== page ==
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Do certain professions have a predilection for drug use?

Drug use has been synonymous with certain professions for years, at least on the silver screen. But how widespread is the problem in reality and should employers be worried?

Cinema can be a powerful thing. Movies like 1987's Wall Street painted a striking image of the world of high finance as fast, glamorous and unforgiving. Gordon Gecko's "greed is good" credo, which arguably gave the wrong message to a generation of budding bankers, has since been drowned out by a succession of Hollywood blockbusters that have fed our appetite for images of the drug-addled, high-powered executive. 

The most recent of these, The Wolf of Wall Street, is based on a true story, which makes it all the more exciting. 

Jordan Belfort, played by Leonardo DiCaprio in the film, has always been happy to give paying audiences a glimpse into his shadow side. 

Speaking at the 13th annual Wraps, Platforms and Masterfunds Conference in the Hunter Valley back in 2014, Belfort kicked off his talk by recounting his journey to sobriety. 

"I was taking about 22 different drugs at the same time before I actually got sober," he said. 

At the time, he had been sober for 17 years, which he described as a "miracle", but said that it was actually far simpler than many may think. 

"In truth, getting sober was one of the easiest things that I ever did. You see, I'm a big believer that when you're ready to change, it happens in an instant," he said. 

"Change doesn't take a long time. It happens like that. What takes a long time, typically, is all the pain and suffering and abuse you have to put yourself through until you get so fed up and you feel so much pain that you have no choice but to make the shift. When you make the shift, it happens quickly."

However, the journey to sobriety is not always so easy for others and some believe there are reasons why professions such as investment banking and drugs like cocaine go hand-in-hand. 

In a South China Morning Post article titled 'Why bankers and cocaine are best friends', former banker Peter Guy says there is widespread use of cocaine among bankers in their 20s and 30s as they self-medicate to cope with the stress of their work and uncertain futures. 

"Bankers impose loneliness upon themselves," he said. "Given their world, it is less likely that a banker will socialise with a wide variety of people from different professions or walks of life. The result is a build-up of stress and self-pity making them vulnerable to alcohol and drug abuse."

According to data from Flinders University's National Centre for Education and Training on Addiction (NCETA), finance is ranked fifth when it comes to the proportion of its workforce using illicit substances. Hospitality tops the list, followed by construction, retail and transport. 

Paul Dillon, director of Drug and Alcohol Research and Training Australia, believes the link between bankers and cocaine is overdone. 

"I think it is a little bit of a generalisation. Certainly, if you look at the research that has looked at professions, the finance industry comes up quite high, mainly because they have access and they have money," he said. 

Mr Dillon has been contracted by a number of major Australian financial services organisations to talk to their workforce about the dangers of drug use and says companies generally take a proactive approach to combating the issue.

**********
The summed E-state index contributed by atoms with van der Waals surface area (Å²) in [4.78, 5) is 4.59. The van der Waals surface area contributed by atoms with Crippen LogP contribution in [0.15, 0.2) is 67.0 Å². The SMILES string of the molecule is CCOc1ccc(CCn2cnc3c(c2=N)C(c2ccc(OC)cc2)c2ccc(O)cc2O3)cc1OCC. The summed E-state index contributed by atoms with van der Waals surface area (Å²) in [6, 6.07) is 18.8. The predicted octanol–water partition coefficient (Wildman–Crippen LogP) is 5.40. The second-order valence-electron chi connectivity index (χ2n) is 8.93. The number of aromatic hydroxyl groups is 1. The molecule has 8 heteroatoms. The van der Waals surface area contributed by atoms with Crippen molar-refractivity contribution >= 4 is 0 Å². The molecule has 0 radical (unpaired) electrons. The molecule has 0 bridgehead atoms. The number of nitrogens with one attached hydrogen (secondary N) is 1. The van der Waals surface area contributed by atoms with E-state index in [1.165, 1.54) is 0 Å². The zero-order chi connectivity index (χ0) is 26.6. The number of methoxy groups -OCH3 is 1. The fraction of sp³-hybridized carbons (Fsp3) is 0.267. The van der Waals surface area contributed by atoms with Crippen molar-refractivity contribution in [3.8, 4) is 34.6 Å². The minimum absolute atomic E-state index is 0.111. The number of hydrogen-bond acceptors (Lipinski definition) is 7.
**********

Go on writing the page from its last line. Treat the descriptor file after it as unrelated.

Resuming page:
"Over the years there have been a number of high profile cases that hit the media about the banking industry where workers have either been caught with drugs or supplying them," he said. 

"As a result, some companies have been quite proactive in making sure they are trying to educate their workforces about the risk.

"We have seen more and more companies take action in this area."

One Sydney-based investment banker, who wished to remain anonymous, told Wellness Daily that the link between drug use and banking is often brought up in conversation. 

"There very much is that perception that everybody is snorting cocaine but I do think it is perpetuated by Hollywood," he said. 

"I have worked in London, New York and Singapore and came from the fixed-income side of the business. So it's quite different to the open outcry environment depicted in movies. 

"What has been interesting is working in those cities and then coming back to Sydney. I'm shocked and stunned at the prevalence of drug use in general, not just in financial markets. There seems to be a much more openness around drug-taking in Sydney compared to the other cities I've lived and worked in."

Drug abuse and addiction has traditionally been separated from mental illness when it comes to treatment. According to Pedro Diaz, CEO of the Workplace Mental Health Institute, this is because addictions are more complex in nature and often harder to treat. 

However, there are certain things employers can do to help those who may have a problem with drugs. 

"You want to be approaching the matter with compassion and patience," Mr Diaz said. 

"There is the stigma as well. People won't usually come to you. They may think you will discriminate them because they have an addiction," he said. 

"Managers need to make a commitment to help their people and protect the business at the same time. We need to make sure we have the type of culture where people feel that they are encouraged and respected."

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